France's Macron seeks second wind with cabinet reshuffle

Emmanuel Macron, left, has picked former Socialist MP Christophe Castaner as interior minister, one of the main figures in the French President’s inner circle. (AFP)
Updated 16 October 2018
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France's Macron seeks second wind with cabinet reshuffle

PARIS: French President Emmanuel Macron reshuffled his cabinet on Tuesday, appointing new interior, agriculture and culture ministers after a weeks-long search for new talent to try to revive his government’s flagging fortunes.
Two weeks after political veteran Gerard Collomb abruptly resigned as interior minister, Macron appointed the ultra-loyal head of his Republic on the Move party, Christophe Castaner, to replace him.
The centrist president also dismissed his agriculture and culture ministers, seen as weak links in his cabinet, which is a blend of experts in their field and experienced politicians from the left and right.
The prime minister, foreign and economy ministers all kept their jobs, however.
Presenting a “renewed, dynamic team with a second wind,” the presidency said it would continue on the same track of reforms.
“We will not change direction,” Prime Minister Edouard Philippe vowed.
But analysts expressed doubt that the reshuffle would significantly change perceptions of the government.
“It’s a very technical reshuffle... which means it is unlikely to stir French passions,” said Chloe Morin, an analyst at Ipsos polling company.
Macron was scheduled to explain the reshuffle in a rare primetime television address later Tuesday evening.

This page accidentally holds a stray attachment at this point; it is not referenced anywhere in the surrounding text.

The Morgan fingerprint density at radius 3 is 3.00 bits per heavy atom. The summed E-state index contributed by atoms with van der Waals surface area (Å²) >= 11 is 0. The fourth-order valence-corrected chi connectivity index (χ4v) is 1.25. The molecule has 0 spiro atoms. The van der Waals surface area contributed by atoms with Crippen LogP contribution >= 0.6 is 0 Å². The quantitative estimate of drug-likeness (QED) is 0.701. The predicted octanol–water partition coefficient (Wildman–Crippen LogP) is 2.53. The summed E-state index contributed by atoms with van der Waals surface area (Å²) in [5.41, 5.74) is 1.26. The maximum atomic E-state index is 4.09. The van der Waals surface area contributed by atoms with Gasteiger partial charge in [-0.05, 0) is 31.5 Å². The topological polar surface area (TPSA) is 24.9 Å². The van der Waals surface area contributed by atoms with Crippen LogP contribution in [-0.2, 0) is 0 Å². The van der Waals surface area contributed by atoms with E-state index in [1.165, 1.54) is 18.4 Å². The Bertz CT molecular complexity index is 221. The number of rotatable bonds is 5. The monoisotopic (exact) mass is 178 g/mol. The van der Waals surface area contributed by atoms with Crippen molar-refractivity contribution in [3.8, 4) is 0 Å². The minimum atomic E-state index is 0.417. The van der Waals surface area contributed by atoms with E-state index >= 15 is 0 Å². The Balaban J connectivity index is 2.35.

Collomb’s departure on October 2 was a blow to Macron, coinciding with a slump in his popularity after a scandal involving a close aide, several verbal gaffes and a raft of disappointing economic data.
Collomb’s resignation followed that of star environment minister Nicolas Hulot in August, creating a sense of a government in disarray.
Macron’s delay in carrying out the reshuffle, caused partly by his difficulty in convincing people to join his team, was seen as further evidence of his weakened position.
The opposition on Tuesday slammed his hotly anticipated new picks as underwhelming.
The parliamentary leader of the center-right Republicans, Christian Jacob, said it was “more like a balloon bursting than a second wind.”
Christophe Castaner, a gregarious 52-year-old former Socialist from southern France, had been widely tipped to replace Collomb, who is returning to his home town of Lyon to serve as mayor.
A member of the president’s inner circle, Castaner was a rebellious youth who has spoken of how he rubbed shoulders with Marseille gang members at poker games before entering politics, first as a mayor than an MP.
He has little experience of national security issues but on Tuesday vowed to be “at your service, ladies and gentlemen, 24 hours a day.”
He resigned his leadership of the ruling party to take up the job.
The current head of France’s domestic intelligence agency, Laurent Nunez, was named as his deputy at the interior ministry.
Macron’s choices reflected his continuing attempt to appeal to both sides of the political divide, but there were few household names in the new line-up.
Didier Guillaume, a former Socialist, was named agriculture minister, replacing Stephane Travert, while center-right former Republicans lawmaker Franck Riester took over from publisher Francoise Nyssen in culture.
There were also changes in the ministry for relations with local government, with Jacqueline Gourault taking over the tricky portfolio at a time of budget cuts that have caused deep discontent among rural mayors.
Analysts say many ministers and members of Macron’s party have struggled to emerge from his shadow since he won elections in May 2017 at the head of a newly formed pro-EU, pro-business party.
His polling numbers have slumped to their lowest level since his electoral victory in May 2017.
Surveys show that only around 30 percent of French voters have a positive view of his presidency.